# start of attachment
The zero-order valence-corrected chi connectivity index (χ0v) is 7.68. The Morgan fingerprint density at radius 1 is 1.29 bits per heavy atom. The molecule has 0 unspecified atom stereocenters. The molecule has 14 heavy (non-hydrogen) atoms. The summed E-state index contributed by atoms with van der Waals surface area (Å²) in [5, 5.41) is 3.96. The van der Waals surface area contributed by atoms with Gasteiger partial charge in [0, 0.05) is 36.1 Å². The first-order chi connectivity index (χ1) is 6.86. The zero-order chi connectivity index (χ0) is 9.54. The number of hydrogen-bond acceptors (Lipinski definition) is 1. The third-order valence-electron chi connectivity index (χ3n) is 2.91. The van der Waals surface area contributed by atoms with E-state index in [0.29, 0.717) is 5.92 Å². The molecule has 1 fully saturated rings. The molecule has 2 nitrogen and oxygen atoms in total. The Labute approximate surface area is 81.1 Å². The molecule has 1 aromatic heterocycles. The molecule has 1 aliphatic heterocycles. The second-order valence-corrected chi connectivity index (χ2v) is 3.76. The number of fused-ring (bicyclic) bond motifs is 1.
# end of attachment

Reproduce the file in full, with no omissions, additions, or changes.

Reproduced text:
The zero-order valence-corrected chi connectivity index (χ0v) is 7.68. The Morgan fingerprint density at radius 1 is 1.29 bits per heavy atom. The molecule has 0 unspecified atom stereocenters. The molecule has 14 heavy (non-hydrogen) atoms. The summed E-state index contributed by atoms with van der Waals surface area (Å²) in [5, 5.41) is 3.96. The van der Waals surface area contributed by atoms with Gasteiger partial charge in [0, 0.05) is 36.1 Å². The first-order chi connectivity index (χ1) is 6.86. The zero-order chi connectivity index (χ0) is 9.54. The number of hydrogen-bond acceptors (Lipinski definition) is 1. The third-order valence-electron chi connectivity index (χ3n) is 2.91. The van der Waals surface area contributed by atoms with E-state index in [0.29, 0.717) is 5.92 Å². The molecule has 1 fully saturated rings. The molecule has 2 nitrogen and oxygen atoms in total. The Labute approximate surface area is 81.1 Å². The molecule has 1 aromatic heterocycles. The molecule has 1 aliphatic heterocycles. The second-order valence-corrected chi connectivity index (χ2v) is 3.76. The number of fused-ring (bicyclic) bond motifs is 1.